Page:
Designed as the home of a concrete contractor, Bill's House showcases the diversity of the material
This house was designed for a client in Sydney’s inner west. The client is a concrete contractor who planned to build the house himself. As a result the house was designed to make maximum use of concrete and solid construction. Because of the client’s heritage, the design was influenced by the materials and forms of Mediterranean Architecture. The curved shell forms reflect the sails of the fishing boats from the Greek Islands. In addition the client does a lot of entertaining and wanted a house which maximized the connection to a large outdoor space.
The client’s brief was to create a unique and iconic home. This presented challenges as the site is situated in a fairly homogenous suburban location. As a result, the house has been designed as a series of blocks which modulate the scale and minimize the impact of the house to the surrounding areas. It consists of a series of different internal levels, which step up progressively from the street. The house is quite solid from the street and progressively opens up to be completely open to the rear. These changes in levels created an opportunity for the strongly stepped external massing as well as the complex interplay of the stairs in the central internal spaces.
The house has an ‘L-shaped’ configuration to maximize the solar aspect for the living spaces. There is also a central courtyard to the west which allows for light to penetrate the middle of the house and also serves to break up the massing of the facade.
A feature of the house is the large central staircase element. The original idea for this stair came from the James Bond movie ‘Never Say Never Again’. This stair adjoins the central courtyard so it is always bathed in light and connects the various level changes in a single fluid sculptural element in dark polished concrete.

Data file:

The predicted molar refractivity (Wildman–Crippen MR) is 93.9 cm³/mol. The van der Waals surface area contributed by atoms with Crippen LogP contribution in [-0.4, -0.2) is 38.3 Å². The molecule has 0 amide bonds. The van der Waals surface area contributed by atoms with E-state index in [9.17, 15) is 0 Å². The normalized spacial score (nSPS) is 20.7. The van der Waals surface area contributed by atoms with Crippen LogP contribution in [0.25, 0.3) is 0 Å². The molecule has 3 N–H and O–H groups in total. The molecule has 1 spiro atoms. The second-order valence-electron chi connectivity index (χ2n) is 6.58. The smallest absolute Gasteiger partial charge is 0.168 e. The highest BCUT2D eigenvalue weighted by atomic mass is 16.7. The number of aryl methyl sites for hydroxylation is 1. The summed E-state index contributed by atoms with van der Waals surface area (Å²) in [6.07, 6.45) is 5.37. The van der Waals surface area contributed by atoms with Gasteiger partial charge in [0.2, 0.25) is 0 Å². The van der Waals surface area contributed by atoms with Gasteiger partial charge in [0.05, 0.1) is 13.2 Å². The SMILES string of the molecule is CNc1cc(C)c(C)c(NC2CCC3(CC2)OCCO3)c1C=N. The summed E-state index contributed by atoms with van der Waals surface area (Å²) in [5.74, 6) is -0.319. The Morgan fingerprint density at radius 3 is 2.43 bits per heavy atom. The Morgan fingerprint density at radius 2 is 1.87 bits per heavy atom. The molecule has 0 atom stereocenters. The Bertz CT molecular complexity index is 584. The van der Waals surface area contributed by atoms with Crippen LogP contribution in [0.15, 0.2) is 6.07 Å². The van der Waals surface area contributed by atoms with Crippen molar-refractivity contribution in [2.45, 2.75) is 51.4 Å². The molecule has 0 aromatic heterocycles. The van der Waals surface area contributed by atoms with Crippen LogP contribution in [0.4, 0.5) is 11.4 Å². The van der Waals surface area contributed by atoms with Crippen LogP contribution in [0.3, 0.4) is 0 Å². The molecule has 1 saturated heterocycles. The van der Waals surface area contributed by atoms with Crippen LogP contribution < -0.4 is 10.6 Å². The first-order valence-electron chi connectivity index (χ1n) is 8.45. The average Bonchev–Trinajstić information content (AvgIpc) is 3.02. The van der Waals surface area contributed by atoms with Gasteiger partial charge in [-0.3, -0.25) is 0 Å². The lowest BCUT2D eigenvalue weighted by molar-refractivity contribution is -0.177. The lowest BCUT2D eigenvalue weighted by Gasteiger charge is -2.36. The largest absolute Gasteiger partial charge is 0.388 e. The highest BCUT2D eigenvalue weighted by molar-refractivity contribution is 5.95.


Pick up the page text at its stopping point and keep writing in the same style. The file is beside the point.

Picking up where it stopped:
The dominant feature of the house is the curved sail-like rear white walls. These walls soften the massing and bring a lightness to the house by breaking up the space and progressively dematerialize the house into a series of cantilevered vertical and horizontal planes to the rear. The kitchen and living areas of the house finally dissolve into a large outdoor room for entertaining. This space contains a glass swimming pool with a pool bar and an a minimalist outdoor seating enclosure. This structure has more the feel of a lounge area or bar with reclining daybeds and fabric clad structures. The use of mirrors and chandeliers enhances the luxurious lounge feel. The rear space also contains a terraced market garden which enhances the European character of the space. The living room and outdoor areas are connected by an indoor/outdoor fireplace. The spaces revolve around this element and further blur the line between inside and out.
The complex geometries of the curved structures were resolved in 3-D by computer using parametric design which allowed the architects to see the influences of the site and spatial relationships on the design in real time as they adjust to changing environmental variables.